A true humanitarian crisis continues to unfold in Gaza. Thus far almost 4,000 Palestinians have been killed and more than 12,000 wounded. Over 47 families have been completely removed from the civil registry with not a single family member surviving. These numbers are only rising. In just over a week, Israel has dropped over 6,000 bombs on Palestine – around 1 every minute – including on trucks full of fleeing Gazans and on indicated evacuation routes. Over a million residents of Northern Gaza were ordered to flee to the South, which constitutes a war crime of forcible transfer—and also puts particularly sick and disabled individuals at even increased risk of death. Israel has also used white phosphorus – which is illegal to use on dense civilian populations according to international law – which burns individuals to the bone and can lead to lifelong health effects. In addition, Israel has imposed a total siege on Gaza, in which all food, fuel, and water is being blockaded, with Israel only recently allowing a small number of aid trucks to enter. The resulting suffering and destruction is massive, and Gaza’s healthcare system is on the brink of disaster, leading some healthcare workers to have to drink from IV bags. There is a true humanitarian crisis and health crisis. As a healthcare worker myself, it’s clear, anyone in healthcare that claims to stand on the side of health and justice must be standing on the side of Palestinians.
The death of Israeli civilians at the hands of Hamas does not justify the deadly operations of the Israeli government that has created this massive humanitarian crisis.
Healthcare workers must speak up as this health crisis emerges in Gaza and push for an immediate ceasefire. As we see the crisis unfolding, even the basic aspects of healthcare infrastructure needed to care for people attacked are being deliberately destroyed by Israel as part of the state’s genocidal campaign against the Palestinian people. We have seen hospitals (most recently al-Ahli hospital in Gaza City, where thousands have been seeking medical treatment and shelter, killing at least 500) and ambulances destroyed in the bombing. EMS workers have been killed, and physicians and other healthcare workers have been killed with their families as they go home from working for days straight treating the wounded. This makes it all the more dire for healthcare workers and their organizations to stand on the side of justice for Palestine
Recently, a statement by Palestinian trade unions remarked that only a mass movement can stop the killing:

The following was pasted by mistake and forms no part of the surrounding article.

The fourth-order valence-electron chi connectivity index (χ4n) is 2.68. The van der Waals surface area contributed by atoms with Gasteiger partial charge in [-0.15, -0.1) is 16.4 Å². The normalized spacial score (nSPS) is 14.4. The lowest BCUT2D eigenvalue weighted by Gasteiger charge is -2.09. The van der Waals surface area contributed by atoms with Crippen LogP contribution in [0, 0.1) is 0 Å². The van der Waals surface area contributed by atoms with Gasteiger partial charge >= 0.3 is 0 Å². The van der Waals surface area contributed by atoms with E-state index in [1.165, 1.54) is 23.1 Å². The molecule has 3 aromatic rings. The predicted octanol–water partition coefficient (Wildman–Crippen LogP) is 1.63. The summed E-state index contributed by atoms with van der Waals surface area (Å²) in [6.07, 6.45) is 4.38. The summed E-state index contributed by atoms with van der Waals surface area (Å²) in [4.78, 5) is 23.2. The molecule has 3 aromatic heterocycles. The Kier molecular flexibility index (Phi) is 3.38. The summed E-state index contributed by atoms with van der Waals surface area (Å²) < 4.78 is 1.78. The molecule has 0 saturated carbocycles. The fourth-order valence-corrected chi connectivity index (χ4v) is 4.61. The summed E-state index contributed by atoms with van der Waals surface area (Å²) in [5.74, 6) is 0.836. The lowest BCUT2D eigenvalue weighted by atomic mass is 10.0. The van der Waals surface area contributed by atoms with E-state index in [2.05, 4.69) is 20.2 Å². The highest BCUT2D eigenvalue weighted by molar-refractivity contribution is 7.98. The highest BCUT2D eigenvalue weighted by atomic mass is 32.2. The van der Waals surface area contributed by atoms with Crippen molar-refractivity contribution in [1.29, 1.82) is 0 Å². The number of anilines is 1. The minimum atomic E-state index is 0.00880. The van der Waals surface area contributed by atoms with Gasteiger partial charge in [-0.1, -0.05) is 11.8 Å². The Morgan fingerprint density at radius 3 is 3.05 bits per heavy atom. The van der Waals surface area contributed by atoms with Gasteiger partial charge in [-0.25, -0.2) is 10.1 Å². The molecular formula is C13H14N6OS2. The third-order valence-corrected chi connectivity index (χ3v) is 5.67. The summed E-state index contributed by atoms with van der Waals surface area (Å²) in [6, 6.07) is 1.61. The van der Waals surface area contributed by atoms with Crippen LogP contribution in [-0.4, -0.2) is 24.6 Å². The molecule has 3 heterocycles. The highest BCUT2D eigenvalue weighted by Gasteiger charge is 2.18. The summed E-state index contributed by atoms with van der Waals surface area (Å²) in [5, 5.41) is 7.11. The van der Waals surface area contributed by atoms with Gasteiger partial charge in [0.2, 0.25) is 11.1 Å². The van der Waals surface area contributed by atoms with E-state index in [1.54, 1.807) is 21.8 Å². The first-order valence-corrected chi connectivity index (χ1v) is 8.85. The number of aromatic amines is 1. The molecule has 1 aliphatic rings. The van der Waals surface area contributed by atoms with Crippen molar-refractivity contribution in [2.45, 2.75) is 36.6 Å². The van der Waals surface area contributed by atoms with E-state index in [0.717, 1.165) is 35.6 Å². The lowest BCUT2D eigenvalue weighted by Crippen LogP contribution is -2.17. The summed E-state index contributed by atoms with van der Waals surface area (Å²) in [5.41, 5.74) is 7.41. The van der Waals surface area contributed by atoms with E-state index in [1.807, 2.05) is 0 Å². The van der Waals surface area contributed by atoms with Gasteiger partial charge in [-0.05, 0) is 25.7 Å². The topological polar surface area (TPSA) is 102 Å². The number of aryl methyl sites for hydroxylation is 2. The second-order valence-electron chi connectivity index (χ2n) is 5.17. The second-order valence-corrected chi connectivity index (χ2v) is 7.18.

Palestinian trade unions call on our counterparts internationally and all people of conscience to end all forms of complicity with Israel’s crimes—most urgently halting the arms trade with Israel, as well as all funding and military research.
Healthcare workers can play a role in building the mass movement needed to stop the violence. We can highlight in our workplaces and organizations the need to stop U.S. aid to Israel, pointing out how there is no money for our broken-down hospitals or clinics, but always infinite money for war. In 2020, Biden noted the U.S. wouldn’t have money to fund Medicare for All, but just yesterday he gave an address saying how he wants to spend $100 billion for wars overseas. There is never money for healthcare, schools, or other basic services, but not to worry: Treasury Secretary Janet Yellen recently assured everyone there is plenty of money for the military in both Ukraine and Israel. This is money that is going to military contractors and arms manufacturers, for military incursions killing people and driving us toward climate collapse—money that could go toward healthcare, schools, or housing.
We must stop aiding Israel, stop funding wars, and fund things that actually preserve and maintain health and well being.
There is a crackdown in the United States condemning those who criticize Israel’s crimes. It’s an attempt by politicians and university officials to isolate the protests and paint those resisting against Israeli apartheid as terrorists. It’s an effort to paint those who stand against the state of Israel’s genocidal policies as antisemitic. Anti-Zionism is not antisemitism, as many Jewish folks have been highlighting like those at the Capitol on Thursday. Healthcare workers have been fired for their stances on the conflict, yet government officials and politicians say far more horrible things defending Israel’s crimes and not only keep their jobs, but are given corporate media platforms to further discuss their views. Healthcare workers have a role to play, as we gained additional public respect putting lives on line during pandemic. We must be part of combating this narrative in surrounding the movement with solidarity, defending the right to speak and protest and stopping the criminalization of protests.
Today, more and more healthcare workers are seeing Israel’s project for what it is, one of colonization and genocide. Even before Israel’s current escalation, nursing conventions were holding sessions for healthcare workers to discuss colonialism. After the most recent bombing campaign, healthcare workers have started to speak up. Recently, Harvard medical students, residents, and attending physicians held a vigil to call attention to the ongoing genocide in Gaza. As healthcare workers we must take these examples and organize in our workplaces and communities.
Today healthcare workers in NYC will join together in a contingent to march with Within Out Lifetime’s march “Flood Brooklyn for Palestine” as part of a national day of action for Gaza. Healthcare workers and activists will flood the streets to demand an end to the U.S. sponsored genocide.
If healthcare workers remotely claim to support health and justice, it’s clear what stance needs to be taken today and that is to stand with Palestine. Healthcare workers, their institutions, and worker organizations should join in this call.